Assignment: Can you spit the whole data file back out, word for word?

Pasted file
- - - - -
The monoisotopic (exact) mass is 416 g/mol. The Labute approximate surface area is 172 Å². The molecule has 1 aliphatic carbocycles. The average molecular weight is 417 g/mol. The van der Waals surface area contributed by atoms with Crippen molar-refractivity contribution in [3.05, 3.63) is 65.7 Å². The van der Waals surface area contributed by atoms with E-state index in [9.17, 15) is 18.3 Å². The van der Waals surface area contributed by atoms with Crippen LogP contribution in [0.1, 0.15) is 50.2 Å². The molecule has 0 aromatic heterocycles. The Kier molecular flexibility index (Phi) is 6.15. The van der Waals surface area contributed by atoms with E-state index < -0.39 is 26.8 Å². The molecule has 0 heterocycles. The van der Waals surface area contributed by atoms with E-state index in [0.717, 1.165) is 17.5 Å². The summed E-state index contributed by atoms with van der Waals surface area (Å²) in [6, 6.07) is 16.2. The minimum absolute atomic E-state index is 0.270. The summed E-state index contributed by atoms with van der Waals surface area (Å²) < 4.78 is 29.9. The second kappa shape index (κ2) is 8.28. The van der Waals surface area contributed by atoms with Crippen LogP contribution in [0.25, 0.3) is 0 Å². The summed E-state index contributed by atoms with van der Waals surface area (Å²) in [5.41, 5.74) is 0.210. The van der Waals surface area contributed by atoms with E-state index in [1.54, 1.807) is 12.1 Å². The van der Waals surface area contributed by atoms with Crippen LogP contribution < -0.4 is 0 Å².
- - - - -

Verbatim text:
The monoisotopic (exact) mass is 416 g/mol. The Labute approximate surface area is 172 Å². The molecule has 1 aliphatic carbocycles. The average molecular weight is 417 g/mol. The van der Waals surface area contributed by atoms with Crippen molar-refractivity contribution in [3.05, 3.63) is 65.7 Å². The van der Waals surface area contributed by atoms with E-state index in [9.17, 15) is 18.3 Å². The van der Waals surface area contributed by atoms with Crippen LogP contribution in [0.1, 0.15) is 50.2 Å². The molecule has 0 aromatic heterocycles. The Kier molecular flexibility index (Phi) is 6.15. The van der Waals surface area contributed by atoms with E-state index < -0.39 is 26.8 Å². The molecule has 0 heterocycles. The van der Waals surface area contributed by atoms with E-state index in [0.717, 1.165) is 17.5 Å². The summed E-state index contributed by atoms with van der Waals surface area (Å²) in [6, 6.07) is 16.2. The minimum absolute atomic E-state index is 0.270. The summed E-state index contributed by atoms with van der Waals surface area (Å²) < 4.78 is 29.9. The second kappa shape index (κ2) is 8.28. The van der Waals surface area contributed by atoms with Crippen LogP contribution in [0.25, 0.3) is 0 Å². The summed E-state index contributed by atoms with van der Waals surface area (Å²) in [5.41, 5.74) is 0.210. The van der Waals surface area contributed by atoms with E-state index in [1.54, 1.807) is 12.1 Å². The van der Waals surface area contributed by atoms with Crippen LogP contribution < -0.4 is 0 Å².